random.sample) is The Python Way, consider using an existing well-known approach if it is truly not an option. The code below is an implementation of the Fisher-Yates Shuffle (it is adapted from the Sattolo's variant code found on that page):
from random import randrange
def shuffle(items): # mutates input list
i = len(items)
while i > 1:
j = randrange(i) # 0 <= j <= i
items[j], items[i] = items[i], items[j]
i = i - 1
Another approach that is sometimes seen floating about is to zip a list with a sequence of random numbers, sort based on the random numbers, and then extract the original values.
from random import random
def shuffle(items): # returns new list
return [t for t in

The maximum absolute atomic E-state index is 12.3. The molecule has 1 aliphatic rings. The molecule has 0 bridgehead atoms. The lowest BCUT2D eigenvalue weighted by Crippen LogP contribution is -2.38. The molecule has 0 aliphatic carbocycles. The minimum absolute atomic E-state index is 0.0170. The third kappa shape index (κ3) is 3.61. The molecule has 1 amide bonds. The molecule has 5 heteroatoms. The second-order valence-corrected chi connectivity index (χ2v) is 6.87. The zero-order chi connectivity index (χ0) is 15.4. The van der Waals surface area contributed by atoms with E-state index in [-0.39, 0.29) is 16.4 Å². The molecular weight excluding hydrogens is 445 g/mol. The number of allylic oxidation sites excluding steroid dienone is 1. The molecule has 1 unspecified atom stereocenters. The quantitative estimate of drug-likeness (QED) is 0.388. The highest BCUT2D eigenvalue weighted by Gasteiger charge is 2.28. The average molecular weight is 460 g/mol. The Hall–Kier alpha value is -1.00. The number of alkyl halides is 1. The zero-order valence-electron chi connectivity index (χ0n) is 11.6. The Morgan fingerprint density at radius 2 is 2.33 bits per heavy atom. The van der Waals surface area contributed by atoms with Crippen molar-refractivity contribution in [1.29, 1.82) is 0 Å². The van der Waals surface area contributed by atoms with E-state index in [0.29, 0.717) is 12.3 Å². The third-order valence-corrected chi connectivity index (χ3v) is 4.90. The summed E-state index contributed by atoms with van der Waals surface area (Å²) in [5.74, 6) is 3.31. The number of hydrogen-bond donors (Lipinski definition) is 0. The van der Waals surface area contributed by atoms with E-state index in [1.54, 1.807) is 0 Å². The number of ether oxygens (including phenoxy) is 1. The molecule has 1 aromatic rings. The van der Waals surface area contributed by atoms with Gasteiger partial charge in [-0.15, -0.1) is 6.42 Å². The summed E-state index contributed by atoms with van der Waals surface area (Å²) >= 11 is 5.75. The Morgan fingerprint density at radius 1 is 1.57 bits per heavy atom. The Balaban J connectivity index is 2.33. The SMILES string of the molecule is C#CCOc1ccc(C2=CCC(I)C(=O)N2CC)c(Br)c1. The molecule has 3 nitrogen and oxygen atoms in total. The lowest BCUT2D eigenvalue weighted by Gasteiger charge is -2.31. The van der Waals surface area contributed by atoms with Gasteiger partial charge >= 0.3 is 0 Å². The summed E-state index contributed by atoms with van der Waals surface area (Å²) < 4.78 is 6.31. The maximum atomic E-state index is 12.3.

sorted((random(), i) for i in items)]
In any case,
random.seed merely sets the seed for the PRNG (Pseudo-random number generator) used. That is,
random.seed will affect future random numbers generated (and functions which utilize them), but will not itself "get" a random value or "shuffle" or "randomize" anything. (It is usually fine if it is not called, as there is a suitable "default seed" set, but sometimes it's nice - e.g. for repeatability in tests or Solitaire games - to set a particular seed.)
For instance, try this: (If using Python 2.x, remove the parenthesis from the
from random import seed, random
# should all be the same value, whatever that is.
# should be two different values (and different from above)
# should be same as first three values
The key to understand is a PSEUDO RANDOM source (PRNG) takes the CURRENT internal state - which can be set with a "seed", although a modern PRNG has a much larger internal state - and uses that to generate a random value and the NEXT internal state. A TRUE RANDOM source (e.g. specialty hardware that samples static noise) does not have the concept of a "seed".